spark coil, spark gaps bridged across the output
outer conductors.
4. In an apparatus for fusing copper slivers'_ of the spark coil for rectifying the alternating
extending between the inner and outer conduc
20 tors of a coaxial conductor, the'combination
comprising a source of alternating current poten
tial, a recti?er, circuit means connecting the
recti?er to the source, a condenser, terminals
connecting the condenser across the output of
25 the recti?er, the recti?er operating to charge
the condenser with a voltage of predetermined
magnitude for fusing the copper slivers, leads
, connecting the condenser across the inner and
outer conductors, means for reducing the
30 strength of the current from the condenser, and
a three-position switch associated with the con
necting leads, the switch being connected in the
connecting leads such that in a ?rst position the
connecting leads are interrupted during the
charging of the condenser, in a second position
the reducing means is short-circuited, and in a
third position the reducing means is included
in the connecting means.
_
v
5. In an apparatus for'iusing copper slivers
40 extending between the inner and outer conduc
tors of a‘ coaxial conductor, the combination
comprising a source of alternating current po
tential, a recti?er, circuit means connecting the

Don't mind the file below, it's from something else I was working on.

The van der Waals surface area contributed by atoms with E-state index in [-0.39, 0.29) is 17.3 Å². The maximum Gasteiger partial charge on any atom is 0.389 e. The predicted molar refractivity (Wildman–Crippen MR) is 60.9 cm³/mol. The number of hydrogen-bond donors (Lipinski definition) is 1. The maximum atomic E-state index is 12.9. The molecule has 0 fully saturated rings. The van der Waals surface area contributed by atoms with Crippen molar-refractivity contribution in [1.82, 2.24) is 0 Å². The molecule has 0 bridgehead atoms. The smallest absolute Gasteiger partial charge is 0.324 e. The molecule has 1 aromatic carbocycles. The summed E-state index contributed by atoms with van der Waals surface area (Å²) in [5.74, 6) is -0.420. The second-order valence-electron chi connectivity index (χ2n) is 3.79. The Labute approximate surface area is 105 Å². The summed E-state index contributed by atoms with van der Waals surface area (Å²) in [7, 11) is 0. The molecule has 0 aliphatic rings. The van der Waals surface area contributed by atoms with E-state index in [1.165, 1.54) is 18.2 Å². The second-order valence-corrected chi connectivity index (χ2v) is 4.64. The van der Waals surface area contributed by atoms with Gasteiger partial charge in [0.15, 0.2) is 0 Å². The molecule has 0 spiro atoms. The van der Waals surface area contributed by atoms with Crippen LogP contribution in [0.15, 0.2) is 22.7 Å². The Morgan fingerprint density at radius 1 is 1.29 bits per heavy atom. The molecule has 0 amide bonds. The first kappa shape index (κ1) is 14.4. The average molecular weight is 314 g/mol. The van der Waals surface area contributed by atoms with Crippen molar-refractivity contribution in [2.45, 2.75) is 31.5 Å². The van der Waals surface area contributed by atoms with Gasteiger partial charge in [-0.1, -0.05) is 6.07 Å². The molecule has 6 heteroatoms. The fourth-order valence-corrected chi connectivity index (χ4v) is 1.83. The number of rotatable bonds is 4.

recti?er to the source, a condenser, terminals
45 for connecting the condenser across the output of
the recti?er, the recti?er operating to charge
the condenser with a voltage 01 predetermined
current voltage, a’, condenser, ‘terminals for con
necting the condenser to the spark gaps, the 20
spark gaps operating to charge the condenser
with a voltage of predetermined magnitude for
fusing the copper slivers, leads connecting the
condenser across the inner and outer conductors,
a resistor for reducing the strength of the cur 25
rent from the condenser, and switching means
connected to the connecting leads, the switching
means being connected in one position to shunt
the resistor and in another position to include "
30
the resistor in the connecting leads.
'7. In 'a coaxial conductor having metallic sliv
ers projecting from the outer conductor toward
the inner conductor at one or more spaced points
along the length of the coaxial conductor and
in such a manner as to create relatively small 35
air-gaps between ‘the inner conductor and the
slivers, the method of increasing the air-gaps
which comprises placing a charge of prede
termined magnitude on a condenser, discharging
the condenser into the coaxial conductor to test 40
for the air-gaps, and discharging the condenser
into the coaxial conductor to fuse the slivers to
increase the air-gaps, the charging and dis
,charging being repeated until the, air-sw?
increased to a certain length. '
are
'
’ CHARLESP. BAR'I'GIS.
45